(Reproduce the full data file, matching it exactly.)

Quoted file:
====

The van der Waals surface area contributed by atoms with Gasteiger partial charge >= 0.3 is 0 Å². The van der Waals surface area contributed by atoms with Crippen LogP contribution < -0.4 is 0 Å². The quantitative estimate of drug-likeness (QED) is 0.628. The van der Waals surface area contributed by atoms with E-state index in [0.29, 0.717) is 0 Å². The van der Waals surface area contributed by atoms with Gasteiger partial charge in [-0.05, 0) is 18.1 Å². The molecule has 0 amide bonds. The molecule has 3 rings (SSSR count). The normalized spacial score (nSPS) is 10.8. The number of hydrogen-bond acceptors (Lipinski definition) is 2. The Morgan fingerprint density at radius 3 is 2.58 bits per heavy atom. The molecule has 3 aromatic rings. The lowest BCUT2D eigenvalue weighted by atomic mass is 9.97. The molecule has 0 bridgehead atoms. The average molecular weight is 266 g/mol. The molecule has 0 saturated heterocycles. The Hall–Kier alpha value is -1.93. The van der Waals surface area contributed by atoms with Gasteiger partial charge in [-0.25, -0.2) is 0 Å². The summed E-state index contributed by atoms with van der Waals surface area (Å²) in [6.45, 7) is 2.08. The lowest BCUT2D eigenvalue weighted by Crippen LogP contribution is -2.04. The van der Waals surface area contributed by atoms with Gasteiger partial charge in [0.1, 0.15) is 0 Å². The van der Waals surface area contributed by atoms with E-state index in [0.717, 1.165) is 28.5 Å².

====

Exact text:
The van der Waals surface area contributed by atoms with Gasteiger partial charge >= 0.3 is 0 Å². The van der Waals surface area contributed by atoms with Crippen LogP contribution < -0.4 is 0 Å². The quantitative estimate of drug-likeness (QED) is 0.628. The van der Waals surface area contributed by atoms with E-state index in [0.29, 0.717) is 0 Å². The van der Waals surface area contributed by atoms with Gasteiger partial charge in [-0.05, 0) is 18.1 Å². The molecule has 0 amide bonds. The molecule has 3 rings (SSSR count). The normalized spacial score (nSPS) is 10.8. The number of hydrogen-bond acceptors (Lipinski definition) is 2. The Morgan fingerprint density at radius 3 is 2.58 bits per heavy atom. The molecule has 3 aromatic rings. The lowest BCUT2D eigenvalue weighted by atomic mass is 9.97. The molecule has 0 bridgehead atoms. The average molecular weight is 266 g/mol. The molecule has 0 saturated heterocycles. The Hall–Kier alpha value is -1.93. The van der Waals surface area contributed by atoms with Gasteiger partial charge in [-0.25, -0.2) is 0 Å². The summed E-state index contributed by atoms with van der Waals surface area (Å²) in [6.45, 7) is 2.08. The lowest BCUT2D eigenvalue weighted by Crippen LogP contribution is -2.04. The van der Waals surface area contributed by atoms with Gasteiger partial charge in [0.1, 0.15) is 0 Å². The van der Waals surface area contributed by atoms with E-state index in [0.717, 1.165) is 28.5 Å².